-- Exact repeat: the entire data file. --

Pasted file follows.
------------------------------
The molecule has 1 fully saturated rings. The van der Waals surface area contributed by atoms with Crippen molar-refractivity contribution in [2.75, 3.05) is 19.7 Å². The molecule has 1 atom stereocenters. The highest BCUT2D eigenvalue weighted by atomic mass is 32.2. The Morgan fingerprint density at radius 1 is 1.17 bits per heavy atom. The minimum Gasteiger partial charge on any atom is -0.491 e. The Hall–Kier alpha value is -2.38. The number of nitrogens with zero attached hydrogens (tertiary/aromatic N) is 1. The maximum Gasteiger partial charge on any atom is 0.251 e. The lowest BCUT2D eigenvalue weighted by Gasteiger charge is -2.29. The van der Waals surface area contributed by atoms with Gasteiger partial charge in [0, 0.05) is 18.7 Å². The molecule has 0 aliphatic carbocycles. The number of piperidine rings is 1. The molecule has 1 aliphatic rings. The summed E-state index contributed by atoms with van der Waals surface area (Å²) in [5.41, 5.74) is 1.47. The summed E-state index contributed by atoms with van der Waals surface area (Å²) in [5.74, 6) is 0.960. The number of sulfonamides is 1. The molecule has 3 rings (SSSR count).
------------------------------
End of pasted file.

The molecule has 1 fully saturated rings. The van der Waals surface area contributed by atoms with Crippen molar-refractivity contribution in [2.75, 3.05) is 19.7 Å². The molecule has 1 atom stereocenters. The highest BCUT2D eigenvalue weighted by atomic mass is 32.2. The Morgan fingerprint density at radius 1 is 1.17 bits per heavy atom. The minimum Gasteiger partial charge on any atom is -0.491 e. The Hall–Kier alpha value is -2.38. The number of nitrogens with zero attached hydrogens (tertiary/aromatic N) is 1. The maximum Gasteiger partial charge on any atom is 0.251 e. The lowest BCUT2D eigenvalue weighted by Gasteiger charge is -2.29. The van der Waals surface area contributed by atoms with Gasteiger partial charge in [0, 0.05) is 18.7 Å². The molecule has 0 aliphatic carbocycles. The number of piperidine rings is 1. The molecule has 1 aliphatic rings. The summed E-state index contributed by atoms with van der Waals surface area (Å²) in [5.41, 5.74) is 1.47. The summed E-state index contributed by atoms with van der Waals surface area (Å²) in [5.74, 6) is 0.960. The number of sulfonamides is 1. The molecule has 3 rings (SSSR count).